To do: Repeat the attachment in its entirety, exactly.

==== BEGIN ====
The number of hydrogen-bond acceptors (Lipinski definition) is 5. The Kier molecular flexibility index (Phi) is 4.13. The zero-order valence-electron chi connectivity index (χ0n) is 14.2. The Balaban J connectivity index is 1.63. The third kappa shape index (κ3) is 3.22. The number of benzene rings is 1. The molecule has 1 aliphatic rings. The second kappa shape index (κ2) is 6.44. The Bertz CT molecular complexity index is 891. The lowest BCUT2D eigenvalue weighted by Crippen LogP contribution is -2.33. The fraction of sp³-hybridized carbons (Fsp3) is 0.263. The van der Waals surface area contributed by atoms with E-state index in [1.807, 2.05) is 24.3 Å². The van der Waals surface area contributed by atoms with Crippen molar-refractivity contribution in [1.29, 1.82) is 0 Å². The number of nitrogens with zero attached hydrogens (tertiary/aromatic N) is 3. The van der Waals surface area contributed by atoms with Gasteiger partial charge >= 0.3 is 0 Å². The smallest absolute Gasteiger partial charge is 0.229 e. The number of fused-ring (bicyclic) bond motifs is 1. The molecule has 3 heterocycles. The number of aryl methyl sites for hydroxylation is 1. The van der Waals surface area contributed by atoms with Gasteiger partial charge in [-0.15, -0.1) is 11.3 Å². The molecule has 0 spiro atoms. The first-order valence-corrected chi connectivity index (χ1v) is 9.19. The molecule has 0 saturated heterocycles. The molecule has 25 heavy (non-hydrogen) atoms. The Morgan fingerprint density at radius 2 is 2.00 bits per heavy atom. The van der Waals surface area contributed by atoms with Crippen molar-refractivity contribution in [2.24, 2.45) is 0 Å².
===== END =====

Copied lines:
The number of hydrogen-bond acceptors (Lipinski definition) is 5. The Kier molecular flexibility index (Phi) is 4.13. The zero-order valence-electron chi connectivity index (χ0n) is 14.2. The Balaban J connectivity index is 1.63. The third kappa shape index (κ3) is 3.22. The number of benzene rings is 1. The molecule has 1 aliphatic rings. The second kappa shape index (κ2) is 6.44. The Bertz CT molecular complexity index is 891. The lowest BCUT2D eigenvalue weighted by Crippen LogP contribution is -2.33. The fraction of sp³-hybridized carbons (Fsp3) is 0.263. The van der Waals surface area contributed by atoms with E-state index in [1.807, 2.05) is 24.3 Å². The van der Waals surface area contributed by atoms with Crippen molar-refractivity contribution in [1.29, 1.82) is 0 Å². The number of nitrogens with zero attached hydrogens (tertiary/aromatic N) is 3. The van der Waals surface area contributed by atoms with Gasteiger partial charge >= 0.3 is 0 Å². The smallest absolute Gasteiger partial charge is 0.229 e. The number of fused-ring (bicyclic) bond motifs is 1. The molecule has 3 heterocycles. The number of aryl methyl sites for hydroxylation is 1. The van der Waals surface area contributed by atoms with Gasteiger partial charge in [-0.15, -0.1) is 11.3 Å². The molecule has 0 spiro atoms. The first-order valence-corrected chi connectivity index (χ1v) is 9.19. The molecule has 0 saturated heterocycles. The molecule has 25 heavy (non-hydrogen) atoms. The Morgan fingerprint density at radius 2 is 2.00 bits per heavy atom. The van der Waals surface area contributed by atoms with Crippen molar-refractivity contribution in [2.24, 2.45) is 0 Å².